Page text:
All listings for this product
Best-selling in Non-Fiction Books
Save on Non-Fiction Books
- AU $32.01Trending at AU $36.67
- AU $47.85Trending at AU $48.79
- AU $32.52Trending at AU $40.62
- AU $30.43Trending at AU $31.22
- AU $27.74Trending at AU $29.88
- AU $24.19Trending at AU $30.05
- AU $26.56Trending at AU $29.34
About this product
- DescriptionOver the past decade, a global convergence in migration policies has emerged, and with it a new, mean-spirited politics of immigration. It is w evident that the idea of a settler society, previously an important landmark in understanding migration, is a thing of the past. What are the consequences of this shift for how we imagine immigration? And for how we regulate it? This book analyzes the dramatic shift away from the settler society paradigm in light of the crisis of asylum, the fear of Islamic fundamentalism, and the demise of multiculturalism. What emerges is a radically original take on the new global politics of immigration that can explain policy paralysis in the face of rising death tolls, failing human rights arguments, and persistent state desires to treat migration as an ecomic calculus.
- Author BiographyCatherine Dauvergne is Dean of Law at the University of British Columbia, Vancouver. She has published six books, including Making People Illegal (2008). As part of her pro bono legal work in migration law, Professor Dauvergne has represented the Canadian Council for Refugees before the Supreme Court of Canada. In 2012, she was named a Fellow of the Pierre Elliot Trudeau Foundation in recognition of her contributions to public issues in Canada.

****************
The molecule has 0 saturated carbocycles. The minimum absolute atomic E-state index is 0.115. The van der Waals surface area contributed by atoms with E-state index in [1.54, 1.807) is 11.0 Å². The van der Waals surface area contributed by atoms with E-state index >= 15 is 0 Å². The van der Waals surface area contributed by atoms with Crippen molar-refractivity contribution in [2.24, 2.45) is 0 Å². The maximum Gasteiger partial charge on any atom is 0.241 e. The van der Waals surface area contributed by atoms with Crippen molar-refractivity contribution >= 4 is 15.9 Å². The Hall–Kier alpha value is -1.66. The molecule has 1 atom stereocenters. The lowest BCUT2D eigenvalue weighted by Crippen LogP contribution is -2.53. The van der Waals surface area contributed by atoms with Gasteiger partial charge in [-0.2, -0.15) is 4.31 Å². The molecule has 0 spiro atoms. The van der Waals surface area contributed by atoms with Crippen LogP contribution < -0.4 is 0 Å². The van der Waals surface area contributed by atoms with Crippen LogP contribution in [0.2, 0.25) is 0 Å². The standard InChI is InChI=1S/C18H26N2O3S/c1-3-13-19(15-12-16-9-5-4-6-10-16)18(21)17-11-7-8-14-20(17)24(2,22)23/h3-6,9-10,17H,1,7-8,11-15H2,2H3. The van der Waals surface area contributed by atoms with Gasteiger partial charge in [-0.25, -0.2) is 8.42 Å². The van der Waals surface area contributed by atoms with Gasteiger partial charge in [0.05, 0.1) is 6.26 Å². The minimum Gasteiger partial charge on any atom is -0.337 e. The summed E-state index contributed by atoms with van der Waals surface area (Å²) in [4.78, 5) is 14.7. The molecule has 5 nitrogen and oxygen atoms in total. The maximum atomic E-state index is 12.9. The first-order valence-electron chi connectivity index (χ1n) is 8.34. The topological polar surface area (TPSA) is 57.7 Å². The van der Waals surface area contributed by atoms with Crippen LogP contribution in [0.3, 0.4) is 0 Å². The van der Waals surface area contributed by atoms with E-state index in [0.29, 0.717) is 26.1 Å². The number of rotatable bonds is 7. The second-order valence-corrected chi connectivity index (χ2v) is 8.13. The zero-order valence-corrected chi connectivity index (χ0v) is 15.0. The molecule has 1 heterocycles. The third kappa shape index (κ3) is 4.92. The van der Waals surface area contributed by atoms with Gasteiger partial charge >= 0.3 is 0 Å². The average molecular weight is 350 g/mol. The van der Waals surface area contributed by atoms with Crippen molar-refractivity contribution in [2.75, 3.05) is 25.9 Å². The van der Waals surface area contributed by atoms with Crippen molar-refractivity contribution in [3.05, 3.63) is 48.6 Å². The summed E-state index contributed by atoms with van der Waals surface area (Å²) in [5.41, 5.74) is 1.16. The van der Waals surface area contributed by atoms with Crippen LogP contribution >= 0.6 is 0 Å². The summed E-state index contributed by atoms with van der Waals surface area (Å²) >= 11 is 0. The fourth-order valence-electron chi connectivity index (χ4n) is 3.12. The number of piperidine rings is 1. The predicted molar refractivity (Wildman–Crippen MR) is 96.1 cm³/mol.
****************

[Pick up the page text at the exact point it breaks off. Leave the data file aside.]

- Author(s)Catherine Dauvergne
- PublisherCambridge University Press
- Date of Publication14/03/2016
- SubjectPolitics: General & Reference
- Place of PublicationCambridge
- Country of PublicationUnited Kingdom
- ImprintCambridge University Press
- Content Note41 b/w illus. 9 tables
- Weight490 g
- Width152 mm
- Height228 mm
- Spine16 mm
- Format DetailsTrade paperback (US)
This item doesn't belong on this page.
Thanks, we'll look into this.